Boomers Lead in Medical Tourism

| October 7, 2013 | 0 Comments | Email This Post Email This Post

 

medical-tourismBaby Boomers are leading the way over foreign borders to access health care they perceive as unaffordable in the United States.

More than $2 trillion is spent on health care in the United States each year. Rajesh Rao, CEO of IndUSHealth, told the Huffington Post that more than 80 percent of Americans who cross borders to participate in medical tourism are baby boomers.

The aging population in the United States is increasingly pushed out of health care services due to the exorbitant costs of the American health marketplace and limited coverage.   In order to reduce medical costs and still receive the care they need, boomers are taking planned trips to low-priced hospitals and facilities across international waters — and medical facilities and staff overseas are eagerly embracing medical tourists with deep discounts in tow.

According to Patients Beyond Borders, a consumer resource on medical tourism, Americans can save as much as 90 percent on the cost of health care abroad, compared to U.S. prices.

Commonly Visited Countries for Medical Care

Countries all over the world are dipping their toes into the flourishing health care tourism sector, where demand is high from American patients and profits are great for local medical industries. Patients Beyond Borders‘ list of the most popular medical tourism destinations and their potential discount percentages are:

  • Brazil: 25-40%
  • Costa Rica: 40-65%
  • India: 65-90%
  • Korea: 30-45%
  • Malaysia: 65-80%
  • Mexico: 40-65%
  • Singapore: 30-45%
  • Taiwan: 40-55%
  • Thailand: 50-70%
  • Turkey: 50-65%

Top-Requested Services

Health care procedures most sought-after by medical tourists include cosmetic surgeries, cardiovascular care, gastric bypasses, sports medicine treatment, and hip and knee replacements. In addition to these medical services, patients traveling overseas for cheaper health care are also taking advantage of foreign dentistry at low prices.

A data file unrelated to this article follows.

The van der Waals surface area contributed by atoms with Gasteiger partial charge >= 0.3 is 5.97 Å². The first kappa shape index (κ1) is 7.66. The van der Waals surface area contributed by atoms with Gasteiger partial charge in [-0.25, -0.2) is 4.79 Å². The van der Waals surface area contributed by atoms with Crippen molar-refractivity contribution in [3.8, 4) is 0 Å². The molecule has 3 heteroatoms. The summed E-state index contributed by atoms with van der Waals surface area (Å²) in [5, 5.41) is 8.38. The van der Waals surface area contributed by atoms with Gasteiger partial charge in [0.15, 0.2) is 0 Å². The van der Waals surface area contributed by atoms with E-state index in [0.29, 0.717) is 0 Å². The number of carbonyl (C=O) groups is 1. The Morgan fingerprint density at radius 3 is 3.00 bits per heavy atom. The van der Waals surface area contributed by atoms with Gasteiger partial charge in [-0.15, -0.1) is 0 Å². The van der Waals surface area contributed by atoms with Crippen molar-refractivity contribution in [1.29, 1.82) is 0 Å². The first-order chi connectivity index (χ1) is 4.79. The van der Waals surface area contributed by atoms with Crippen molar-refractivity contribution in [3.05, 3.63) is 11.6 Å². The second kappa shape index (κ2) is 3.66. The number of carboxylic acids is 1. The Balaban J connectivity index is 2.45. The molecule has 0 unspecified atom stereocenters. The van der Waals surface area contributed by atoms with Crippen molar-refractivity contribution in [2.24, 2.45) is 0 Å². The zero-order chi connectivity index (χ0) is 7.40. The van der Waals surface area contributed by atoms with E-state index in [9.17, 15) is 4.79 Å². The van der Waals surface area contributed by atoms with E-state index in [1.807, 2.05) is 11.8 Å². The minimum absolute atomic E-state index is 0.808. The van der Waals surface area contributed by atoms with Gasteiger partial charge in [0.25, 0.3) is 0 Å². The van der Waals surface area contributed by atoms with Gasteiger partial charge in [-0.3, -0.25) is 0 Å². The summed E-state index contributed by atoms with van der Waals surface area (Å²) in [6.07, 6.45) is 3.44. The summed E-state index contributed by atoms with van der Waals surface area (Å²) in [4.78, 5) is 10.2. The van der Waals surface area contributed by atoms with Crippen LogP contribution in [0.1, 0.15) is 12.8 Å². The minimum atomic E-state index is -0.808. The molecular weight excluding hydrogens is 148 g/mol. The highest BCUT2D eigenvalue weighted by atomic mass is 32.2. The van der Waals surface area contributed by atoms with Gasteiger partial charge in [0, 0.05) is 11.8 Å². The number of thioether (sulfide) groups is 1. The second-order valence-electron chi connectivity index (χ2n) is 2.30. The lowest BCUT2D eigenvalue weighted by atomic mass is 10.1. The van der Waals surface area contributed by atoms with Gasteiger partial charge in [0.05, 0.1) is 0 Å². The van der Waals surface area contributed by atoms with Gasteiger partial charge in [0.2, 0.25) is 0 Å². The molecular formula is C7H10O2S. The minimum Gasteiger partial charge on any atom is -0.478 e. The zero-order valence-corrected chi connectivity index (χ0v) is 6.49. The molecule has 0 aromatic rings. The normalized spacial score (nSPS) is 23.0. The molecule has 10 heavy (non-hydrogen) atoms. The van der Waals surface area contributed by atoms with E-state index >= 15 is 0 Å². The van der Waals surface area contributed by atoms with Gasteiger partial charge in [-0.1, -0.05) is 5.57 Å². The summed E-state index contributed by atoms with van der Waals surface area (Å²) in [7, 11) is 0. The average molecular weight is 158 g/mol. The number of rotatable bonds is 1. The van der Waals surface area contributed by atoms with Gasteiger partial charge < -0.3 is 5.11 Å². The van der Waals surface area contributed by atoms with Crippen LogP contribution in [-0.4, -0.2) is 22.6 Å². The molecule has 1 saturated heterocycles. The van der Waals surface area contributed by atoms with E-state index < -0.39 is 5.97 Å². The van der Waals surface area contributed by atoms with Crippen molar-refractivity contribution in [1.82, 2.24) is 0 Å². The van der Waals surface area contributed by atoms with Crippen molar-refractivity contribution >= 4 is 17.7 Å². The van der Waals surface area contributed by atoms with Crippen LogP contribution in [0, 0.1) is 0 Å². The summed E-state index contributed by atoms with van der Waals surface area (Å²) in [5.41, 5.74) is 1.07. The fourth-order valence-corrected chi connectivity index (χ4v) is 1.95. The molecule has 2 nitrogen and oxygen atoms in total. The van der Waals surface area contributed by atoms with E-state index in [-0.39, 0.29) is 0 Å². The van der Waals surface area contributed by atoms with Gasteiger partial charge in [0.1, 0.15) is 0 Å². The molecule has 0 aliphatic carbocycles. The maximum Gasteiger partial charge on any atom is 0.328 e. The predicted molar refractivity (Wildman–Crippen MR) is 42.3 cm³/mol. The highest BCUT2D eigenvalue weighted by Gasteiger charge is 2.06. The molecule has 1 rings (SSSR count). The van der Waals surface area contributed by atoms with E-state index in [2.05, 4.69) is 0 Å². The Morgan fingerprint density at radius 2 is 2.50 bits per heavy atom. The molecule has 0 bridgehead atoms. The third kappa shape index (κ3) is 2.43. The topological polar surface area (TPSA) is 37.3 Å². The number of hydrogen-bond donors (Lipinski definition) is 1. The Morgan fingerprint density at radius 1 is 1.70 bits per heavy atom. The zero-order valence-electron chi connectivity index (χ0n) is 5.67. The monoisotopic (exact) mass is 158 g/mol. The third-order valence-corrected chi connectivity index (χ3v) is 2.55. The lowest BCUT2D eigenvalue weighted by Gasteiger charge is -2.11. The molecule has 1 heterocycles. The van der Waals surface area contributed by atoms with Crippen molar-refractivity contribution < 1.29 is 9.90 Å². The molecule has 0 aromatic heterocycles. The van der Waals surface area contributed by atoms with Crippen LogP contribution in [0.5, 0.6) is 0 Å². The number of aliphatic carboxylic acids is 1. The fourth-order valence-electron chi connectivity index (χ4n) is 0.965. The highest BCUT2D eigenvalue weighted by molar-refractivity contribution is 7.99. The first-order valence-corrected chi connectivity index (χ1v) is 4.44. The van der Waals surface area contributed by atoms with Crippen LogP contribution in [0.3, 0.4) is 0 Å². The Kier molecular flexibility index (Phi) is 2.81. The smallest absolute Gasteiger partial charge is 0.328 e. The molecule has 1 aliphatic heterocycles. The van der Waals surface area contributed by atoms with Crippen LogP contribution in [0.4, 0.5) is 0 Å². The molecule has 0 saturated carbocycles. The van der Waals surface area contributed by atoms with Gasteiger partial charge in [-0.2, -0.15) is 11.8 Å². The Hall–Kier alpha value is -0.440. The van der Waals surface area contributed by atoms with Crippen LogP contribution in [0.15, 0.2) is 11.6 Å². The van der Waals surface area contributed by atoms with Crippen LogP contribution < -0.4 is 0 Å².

Storm Cunningham, CEO of ReCitizen, needed dental work for decay under a crown, but instead of going to his Virginia-based dentist who quoted him $1,850 for the procedure, he sought the assistance of a dentist based in Mexico.

“My wife and I were about to leave on vacation to the Mayan Riviera of Mexico, so [I] went onto the MexConnect website (for tourists and ex-pats) and asked if anyone knew of a good dentist in Playa del Carmen,” Cunningham said. ”I got a referral, made an appointment and stopped by the office.”

“He whipped out a neat little gadget with a counterweight. The crown flew into the air, he caught it in one hand, he cleaned out the decay and re-cemented the original crown. That was over a year ago, and I’ve had no problems with the tooth.”

The price he paid for the repair: $70.

Savings like this are what drive patients into the medical tourism free market, where cash is king and tourists often receive faster care compared to the approval timeline and paperwork that’s become commonplace within the U.S. heath insurance business.

Personal finance expert Clark Howard highlighted the flaws of the existing health system in the United States.

“We don’t have a market-based health care system yet,” Howard said. “Without the patient being the customer, normal market forces fail. The best comparison I can give is that when you go to the dentist, parking is free, [but] when you go to most doctors’ buildings or medical centers, you have to pay for parking. It is a great example of the distortions that exist when you don’t have a market-based business.”

Risks of Medical Tourism

More countries across the globe are gaining a competitive edge in the health care sector, especially as international hospitals earn Joint Commission International accreditation that requires facilities to meet the same standards as the U.S. Joint Commission.

However, there is still a level of risk that prospective medical tourists should be aware of, such as legal complications should malpractice or post-operative concerns come into play. Controversial procedures that are either illegal or unavailable in the United States, such as experimental stem-cell treatment and assisted suicide services, are also more attainable overseas, which presents added unknowns for patients and their families.

For now, medical tourism, especially in the early stages of the Affordable Care Act, is still a viable and highly accessible option for baby boomers and U.S. residents who are looking for an advanced level of medical care without breaking the bank.

Credit:  GoBankingRates.com

This article comes from Jennifer Calonia of www.GoBankingRates.com, your source for personal finance news and the best interest rates nationwide.

Category: Articles, Senior Health, Travel

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